Unlike other browser makers which have decided to ignore Google’s Manifest V3 changes, Microsoft has now decided to implement them in the extensions system of its Chromium-based Edge browser.
First announced in October of 2018, Manifest V3 is a set of changes to the Chromium open-source browser engine and the WebExtensions API that updates the way in which browser extensions work with Chrome, Brave, Opera, Vivaldi, Edge and other Chromium-based browsers.
Back when Google first announced the changes it proposed under Manifest V3, the search giant said that its goal in doing so was to improve the security and performance of extensions while also giving users more control over what extensions can do and which sites they interact with. Extension developers quickly fired back with concerns that the Manifest V3 updates contained other changes that would render ad blockers, antivirus software, parental control software and other privacy-focused extensions ineffective.
There was also backlash from users and even browser makers who saw the move as a means for Google to tighten its grip on ad blockers which effectively hurt its main business, online advertising. At the same time, Opera, Brave and Vivaldi all announced that they would ignore the Manifest V3 updates so that their users could continue using ad blockers.
Implementing Manifest V3 changes
As a result of the criticism it faced over Manifest V3, Google has since backtracked on some of the changes it wanted to make to how Chromium handles extensions. However, the Manifest V3 changes have now begun rolling out in Chrome, though ad blocker developers are still worried their products will no longer work effectively once these changes come to stable versions of the browser.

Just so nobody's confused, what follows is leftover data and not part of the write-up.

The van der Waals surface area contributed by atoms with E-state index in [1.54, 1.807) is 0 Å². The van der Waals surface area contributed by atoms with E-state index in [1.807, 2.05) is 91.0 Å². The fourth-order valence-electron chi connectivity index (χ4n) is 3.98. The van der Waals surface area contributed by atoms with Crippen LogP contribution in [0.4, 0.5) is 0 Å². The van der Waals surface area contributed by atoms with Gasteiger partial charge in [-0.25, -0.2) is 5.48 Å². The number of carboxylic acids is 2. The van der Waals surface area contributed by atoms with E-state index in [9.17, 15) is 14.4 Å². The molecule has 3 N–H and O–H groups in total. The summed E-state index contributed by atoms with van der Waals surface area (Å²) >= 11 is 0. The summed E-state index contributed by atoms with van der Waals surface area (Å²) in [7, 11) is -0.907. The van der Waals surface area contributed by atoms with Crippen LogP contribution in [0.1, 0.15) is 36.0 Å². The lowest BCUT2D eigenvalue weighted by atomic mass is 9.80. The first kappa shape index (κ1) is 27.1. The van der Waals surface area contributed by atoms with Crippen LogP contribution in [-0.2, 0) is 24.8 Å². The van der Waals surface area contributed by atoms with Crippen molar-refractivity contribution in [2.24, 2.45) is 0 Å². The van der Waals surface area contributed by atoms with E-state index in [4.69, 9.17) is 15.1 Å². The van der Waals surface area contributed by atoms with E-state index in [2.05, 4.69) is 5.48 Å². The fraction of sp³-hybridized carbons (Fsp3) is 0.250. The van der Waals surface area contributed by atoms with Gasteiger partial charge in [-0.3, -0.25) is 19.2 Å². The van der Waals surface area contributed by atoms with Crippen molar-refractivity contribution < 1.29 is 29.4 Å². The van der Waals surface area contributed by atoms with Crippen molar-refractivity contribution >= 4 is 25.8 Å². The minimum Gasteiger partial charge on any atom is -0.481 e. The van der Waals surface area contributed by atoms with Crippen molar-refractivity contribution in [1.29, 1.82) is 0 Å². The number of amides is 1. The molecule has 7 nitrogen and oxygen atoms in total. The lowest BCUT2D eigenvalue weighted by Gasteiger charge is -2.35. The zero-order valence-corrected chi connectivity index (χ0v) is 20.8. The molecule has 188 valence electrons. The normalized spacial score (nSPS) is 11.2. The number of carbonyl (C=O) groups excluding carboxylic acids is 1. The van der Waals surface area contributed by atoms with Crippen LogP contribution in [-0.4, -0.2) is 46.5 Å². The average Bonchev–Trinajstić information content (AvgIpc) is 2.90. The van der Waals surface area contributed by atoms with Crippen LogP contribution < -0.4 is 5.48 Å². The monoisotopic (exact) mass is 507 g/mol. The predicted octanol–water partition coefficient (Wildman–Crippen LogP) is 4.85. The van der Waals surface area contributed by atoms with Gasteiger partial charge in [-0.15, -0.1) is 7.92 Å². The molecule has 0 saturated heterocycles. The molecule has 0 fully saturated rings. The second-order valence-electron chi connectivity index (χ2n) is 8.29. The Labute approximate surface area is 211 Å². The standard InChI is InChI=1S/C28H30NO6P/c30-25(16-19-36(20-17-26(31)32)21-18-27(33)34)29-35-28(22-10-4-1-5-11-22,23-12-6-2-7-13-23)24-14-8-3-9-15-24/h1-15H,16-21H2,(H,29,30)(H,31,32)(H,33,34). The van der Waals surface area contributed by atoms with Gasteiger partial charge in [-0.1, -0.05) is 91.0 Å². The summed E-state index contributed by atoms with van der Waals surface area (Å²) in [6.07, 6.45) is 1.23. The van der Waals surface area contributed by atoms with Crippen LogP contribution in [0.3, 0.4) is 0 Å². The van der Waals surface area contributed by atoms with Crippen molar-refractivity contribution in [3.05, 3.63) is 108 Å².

The preview/alpha for Manifest V3 in Chrome began in October of last year and the search giant plans to bring these changes to the stable version of Chrome this year. These changes have now also made their way into Microsoft’s new Chromium-based Edge browser where they are already live in beta and stable releases.
According to the Microsoft Edge Team, these changes won’t make ad blockers ineffective in its browser. The software giant reassured extension developers that this was the case in a blog post, saying:
“We believe that these changes will not compromise the capabilities of your extension or reduce the potential that the extension ecosystem has. These changes should reduce the time taken to review each submission, and improve certification turnaround time, thus reducing the overall cost of developing and maintaining extensions. We recognize the value of content blocking extensions and appreciate the role they play in honoring user’s choice by blocking advertisements and enhancing privacy by blocking cookies and we want developers to continue to offer these capabilities.”